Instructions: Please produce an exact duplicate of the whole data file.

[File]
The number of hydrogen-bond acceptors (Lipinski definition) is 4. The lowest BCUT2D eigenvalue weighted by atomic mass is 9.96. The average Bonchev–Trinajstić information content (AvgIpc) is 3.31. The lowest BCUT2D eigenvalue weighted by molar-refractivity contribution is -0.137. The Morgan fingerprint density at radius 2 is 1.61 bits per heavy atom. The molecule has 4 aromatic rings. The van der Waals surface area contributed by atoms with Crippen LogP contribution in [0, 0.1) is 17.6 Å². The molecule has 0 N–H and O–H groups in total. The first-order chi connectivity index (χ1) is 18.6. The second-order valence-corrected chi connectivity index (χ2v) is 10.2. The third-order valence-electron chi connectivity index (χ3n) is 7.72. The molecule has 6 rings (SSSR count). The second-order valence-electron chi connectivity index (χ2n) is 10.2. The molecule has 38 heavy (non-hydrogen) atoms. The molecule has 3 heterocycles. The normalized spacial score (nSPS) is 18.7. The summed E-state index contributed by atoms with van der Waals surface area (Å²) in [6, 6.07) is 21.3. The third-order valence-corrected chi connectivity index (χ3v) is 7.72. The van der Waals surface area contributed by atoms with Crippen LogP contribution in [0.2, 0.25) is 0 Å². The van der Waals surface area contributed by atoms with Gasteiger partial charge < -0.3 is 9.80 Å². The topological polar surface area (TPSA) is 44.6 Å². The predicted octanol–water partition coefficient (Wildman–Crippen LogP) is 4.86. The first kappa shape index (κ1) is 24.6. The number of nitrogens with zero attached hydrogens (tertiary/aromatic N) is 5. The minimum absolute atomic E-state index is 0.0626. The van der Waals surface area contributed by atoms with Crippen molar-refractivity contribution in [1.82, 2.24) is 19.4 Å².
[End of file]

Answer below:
The number of hydrogen-bond acceptors (Lipinski definition) is 4. The lowest BCUT2D eigenvalue weighted by atomic mass is 9.96. The average Bonchev–Trinajstić information content (AvgIpc) is 3.31. The lowest BCUT2D eigenvalue weighted by molar-refractivity contribution is -0.137. The Morgan fingerprint density at radius 2 is 1.61 bits per heavy atom. The molecule has 4 aromatic rings. The van der Waals surface area contributed by atoms with Crippen LogP contribution in [0, 0.1) is 17.6 Å². The molecule has 0 N–H and O–H groups in total. The first-order chi connectivity index (χ1) is 18.6. The second-order valence-corrected chi connectivity index (χ2v) is 10.2. The third-order valence-electron chi connectivity index (χ3n) is 7.72. The molecule has 6 rings (SSSR count). The second-order valence-electron chi connectivity index (χ2n) is 10.2. The molecule has 38 heavy (non-hydrogen) atoms. The molecule has 3 heterocycles. The normalized spacial score (nSPS) is 18.7. The summed E-state index contributed by atoms with van der Waals surface area (Å²) in [6, 6.07) is 21.3. The third-order valence-corrected chi connectivity index (χ3v) is 7.72. The van der Waals surface area contributed by atoms with Crippen LogP contribution in [0.2, 0.25) is 0 Å². The van der Waals surface area contributed by atoms with Gasteiger partial charge < -0.3 is 9.80 Å². The topological polar surface area (TPSA) is 44.6 Å². The predicted octanol–water partition coefficient (Wildman–Crippen LogP) is 4.86. The first kappa shape index (κ1) is 24.6. The number of nitrogens with zero attached hydrogens (tertiary/aromatic N) is 5. The minimum absolute atomic E-state index is 0.0626. The van der Waals surface area contributed by atoms with Crippen molar-refractivity contribution in [1.82, 2.24) is 19.4 Å².